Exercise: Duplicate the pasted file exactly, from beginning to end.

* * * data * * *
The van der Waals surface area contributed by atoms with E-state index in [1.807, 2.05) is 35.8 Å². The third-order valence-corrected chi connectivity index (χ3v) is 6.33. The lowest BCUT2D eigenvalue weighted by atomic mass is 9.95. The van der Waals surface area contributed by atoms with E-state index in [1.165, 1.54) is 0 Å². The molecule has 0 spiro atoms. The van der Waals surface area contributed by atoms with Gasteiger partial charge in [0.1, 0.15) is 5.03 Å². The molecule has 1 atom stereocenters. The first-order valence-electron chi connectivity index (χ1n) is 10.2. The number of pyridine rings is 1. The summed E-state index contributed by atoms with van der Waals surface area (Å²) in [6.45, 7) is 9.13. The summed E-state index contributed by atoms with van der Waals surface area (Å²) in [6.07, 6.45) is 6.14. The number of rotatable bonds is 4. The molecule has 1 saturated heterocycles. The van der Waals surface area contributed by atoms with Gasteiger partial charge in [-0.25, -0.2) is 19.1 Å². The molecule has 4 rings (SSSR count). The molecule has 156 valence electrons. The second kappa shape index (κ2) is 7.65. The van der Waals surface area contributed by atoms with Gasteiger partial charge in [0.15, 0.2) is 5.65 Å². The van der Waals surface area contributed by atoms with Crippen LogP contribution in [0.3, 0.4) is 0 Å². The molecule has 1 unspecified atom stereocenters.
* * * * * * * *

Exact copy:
The van der Waals surface area contributed by atoms with E-state index in [1.807, 2.05) is 35.8 Å². The third-order valence-corrected chi connectivity index (χ3v) is 6.33. The lowest BCUT2D eigenvalue weighted by atomic mass is 9.95. The van der Waals surface area contributed by atoms with E-state index in [1.165, 1.54) is 0 Å². The molecule has 0 spiro atoms. The van der Waals surface area contributed by atoms with Gasteiger partial charge in [0.1, 0.15) is 5.03 Å². The molecule has 1 atom stereocenters. The first-order valence-electron chi connectivity index (χ1n) is 10.2. The number of pyridine rings is 1. The summed E-state index contributed by atoms with van der Waals surface area (Å²) in [6.45, 7) is 9.13. The summed E-state index contributed by atoms with van der Waals surface area (Å²) in [6.07, 6.45) is 6.14. The number of rotatable bonds is 4. The molecule has 1 saturated heterocycles. The van der Waals surface area contributed by atoms with Gasteiger partial charge in [-0.25, -0.2) is 19.1 Å². The molecule has 4 rings (SSSR count). The molecule has 156 valence electrons. The second kappa shape index (κ2) is 7.65. The van der Waals surface area contributed by atoms with Gasteiger partial charge in [0.15, 0.2) is 5.65 Å². The van der Waals surface area contributed by atoms with Crippen LogP contribution in [0.3, 0.4) is 0 Å². The molecule has 1 unspecified atom stereocenters.